119 Scientifically Proven Ways to Be Happier
Everyone wants to be happy.
We’ve all experienced it at different points in our lives. And the feeling is so good that it’s probably the one thing everyone can agree they want to have in life.
Plus, happiness makes us healthier, lets us live longer, and be more productive.
So how can you be happier? In life, love, relationships and even work.
We’ve dug into tons of research studies to help you find the answer.
Table of Contents
119 Proven Ways to Be Happier
How to Be Happier with Yourself
1. Learn to Let Go of Your Fears
Fear not only causes stress and anxiety, it often prevents us from doing things that we’ve always wanted to. Whether it’s fear of failure, being rejected or humiliated, our insecurities keep us from being happy.
What’s interesting about this primal emotion is that our fear of the unknown makes us feel worse than knowing that the outcome isn’t a good one.
Science offers evidence that our minds tend to go on overdrive when we’re uncertain of something. It makes us imagine all sorts of scenarios causing us stress. As such, not knowing the result of something worries us more than when we know the result is bad.
Our Fears Affect Our Lives
Being afraid of something or someone affects our lives, relationships and how we behave.
A study by Spanish psychologists found that fear of losing one’s job affects not only how the individuals performed at work and how committed they were to their jobs, it also caused them to be less satisfied with their personal and family lives.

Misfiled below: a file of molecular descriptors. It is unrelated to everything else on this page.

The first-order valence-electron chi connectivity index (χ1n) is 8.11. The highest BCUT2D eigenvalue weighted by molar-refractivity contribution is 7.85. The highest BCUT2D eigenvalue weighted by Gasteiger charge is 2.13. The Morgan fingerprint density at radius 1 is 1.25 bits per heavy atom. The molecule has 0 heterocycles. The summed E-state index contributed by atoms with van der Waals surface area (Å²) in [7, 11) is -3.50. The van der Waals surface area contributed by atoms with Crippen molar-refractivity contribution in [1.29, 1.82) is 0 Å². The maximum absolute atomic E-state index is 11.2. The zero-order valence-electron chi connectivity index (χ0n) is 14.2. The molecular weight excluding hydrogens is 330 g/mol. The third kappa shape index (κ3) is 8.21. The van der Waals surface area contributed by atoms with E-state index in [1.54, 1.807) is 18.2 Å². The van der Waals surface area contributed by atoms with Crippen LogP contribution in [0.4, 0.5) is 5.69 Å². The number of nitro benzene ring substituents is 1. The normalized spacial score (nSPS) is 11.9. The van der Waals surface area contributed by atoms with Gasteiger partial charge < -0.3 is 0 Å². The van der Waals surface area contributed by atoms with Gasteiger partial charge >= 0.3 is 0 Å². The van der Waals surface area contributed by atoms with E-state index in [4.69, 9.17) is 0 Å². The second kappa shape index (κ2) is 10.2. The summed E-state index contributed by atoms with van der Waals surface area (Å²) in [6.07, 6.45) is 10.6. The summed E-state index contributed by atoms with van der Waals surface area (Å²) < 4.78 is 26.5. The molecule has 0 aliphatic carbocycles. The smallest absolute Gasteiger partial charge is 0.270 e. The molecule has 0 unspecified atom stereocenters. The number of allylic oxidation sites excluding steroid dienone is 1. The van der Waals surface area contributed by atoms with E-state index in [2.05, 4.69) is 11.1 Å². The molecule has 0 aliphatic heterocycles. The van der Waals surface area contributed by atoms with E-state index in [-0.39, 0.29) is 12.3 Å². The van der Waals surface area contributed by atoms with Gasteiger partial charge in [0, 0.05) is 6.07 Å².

The study, which followed over 300 employees in various fields, also noticed that blue collar workers were most affected by job uncertainty compared to white collar and professionals.
Fear also extends into our relationships, as we sometimes settle for someone for fear of being alone.
Published in the Journal of Personality and Social Psychology, the 2013 study discovered that settling for a lesser relationship is something many men and women do due to fear of ending up alone.
Also, and a good portion (37%) of young and middle aged individuals (18 to 59 years of age) had some fear of being alone, or being left without any companion.
2. Think Positive
Positive thinking helps you feel optimistic about the future and yourself.
It has also been shown to make you happier.
Being an optimist likewise helps you live longer. It reduces your risk of cardiovascular disease and stroke by 50% according to a study by Harvard’s School of Public Health.
Considering that the American Heart Association lists these conditions as the leading cause of death accounting for over 17 million each year, it’s definitely worth trying to be more positive.
Shawn Achor, one of the leading researchers on happiness, mentions in a TED talk that knowing about all the external forces in the world that cause you stress, success, affect your economic well-being and relationships will only predict 10% of your long term happiness.
The bigger chunk of 90% depends on how your mind processes and perceives the world.
In short, it’s all about attitude.
Numerous studies also point out the benefits of being optimistic, including its ability to increase your resiliency, undo lingering negative emotions, let you think with an open mind and bring about improved well-being.
3. Take Good Care of Yourself